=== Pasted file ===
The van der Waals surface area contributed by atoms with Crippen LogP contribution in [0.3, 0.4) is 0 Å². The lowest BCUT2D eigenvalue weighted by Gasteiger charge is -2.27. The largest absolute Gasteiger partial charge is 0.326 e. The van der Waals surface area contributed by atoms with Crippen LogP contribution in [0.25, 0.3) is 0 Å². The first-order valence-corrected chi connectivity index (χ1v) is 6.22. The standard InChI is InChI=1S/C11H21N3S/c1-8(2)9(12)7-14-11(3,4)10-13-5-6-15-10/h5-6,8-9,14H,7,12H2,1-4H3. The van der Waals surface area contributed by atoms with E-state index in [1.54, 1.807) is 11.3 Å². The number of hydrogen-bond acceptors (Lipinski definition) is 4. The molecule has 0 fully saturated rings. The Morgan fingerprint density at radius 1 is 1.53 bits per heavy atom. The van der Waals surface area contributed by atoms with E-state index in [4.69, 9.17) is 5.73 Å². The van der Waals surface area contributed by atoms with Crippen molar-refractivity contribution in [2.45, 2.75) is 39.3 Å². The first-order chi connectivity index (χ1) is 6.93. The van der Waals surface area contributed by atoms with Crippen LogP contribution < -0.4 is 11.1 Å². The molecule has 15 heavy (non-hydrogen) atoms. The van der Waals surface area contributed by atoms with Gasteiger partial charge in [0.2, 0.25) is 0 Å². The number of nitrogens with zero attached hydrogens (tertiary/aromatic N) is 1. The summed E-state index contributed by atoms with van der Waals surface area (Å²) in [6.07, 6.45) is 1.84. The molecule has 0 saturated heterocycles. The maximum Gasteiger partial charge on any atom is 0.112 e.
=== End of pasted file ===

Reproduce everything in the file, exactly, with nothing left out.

The van der Waals surface area contributed by atoms with Crippen LogP contribution in [0.3, 0.4) is 0 Å². The lowest BCUT2D eigenvalue weighted by Gasteiger charge is -2.27. The largest absolute Gasteiger partial charge is 0.326 e. The van der Waals surface area contributed by atoms with Crippen LogP contribution in [0.25, 0.3) is 0 Å². The first-order valence-corrected chi connectivity index (χ1v) is 6.22. The standard InChI is InChI=1S/C11H21N3S/c1-8(2)9(12)7-14-11(3,4)10-13-5-6-15-10/h5-6,8-9,14H,7,12H2,1-4H3. The van der Waals surface area contributed by atoms with E-state index in [1.54, 1.807) is 11.3 Å². The number of hydrogen-bond acceptors (Lipinski definition) is 4. The molecule has 0 fully saturated rings. The Morgan fingerprint density at radius 1 is 1.53 bits per heavy atom. The van der Waals surface area contributed by atoms with E-state index in [4.69, 9.17) is 5.73 Å². The van der Waals surface area contributed by atoms with Crippen molar-refractivity contribution in [2.45, 2.75) is 39.3 Å². The first-order chi connectivity index (χ1) is 6.93. The van der Waals surface area contributed by atoms with Crippen LogP contribution < -0.4 is 11.1 Å². The molecule has 15 heavy (non-hydrogen) atoms. The van der Waals surface area contributed by atoms with Gasteiger partial charge in [0.2, 0.25) is 0 Å². The number of nitrogens with zero attached hydrogens (tertiary/aromatic N) is 1. The summed E-state index contributed by atoms with van der Waals surface area (Å²) in [6.07, 6.45) is 1.84. The molecule has 0 saturated heterocycles. The maximum Gasteiger partial charge on any atom is 0.112 e.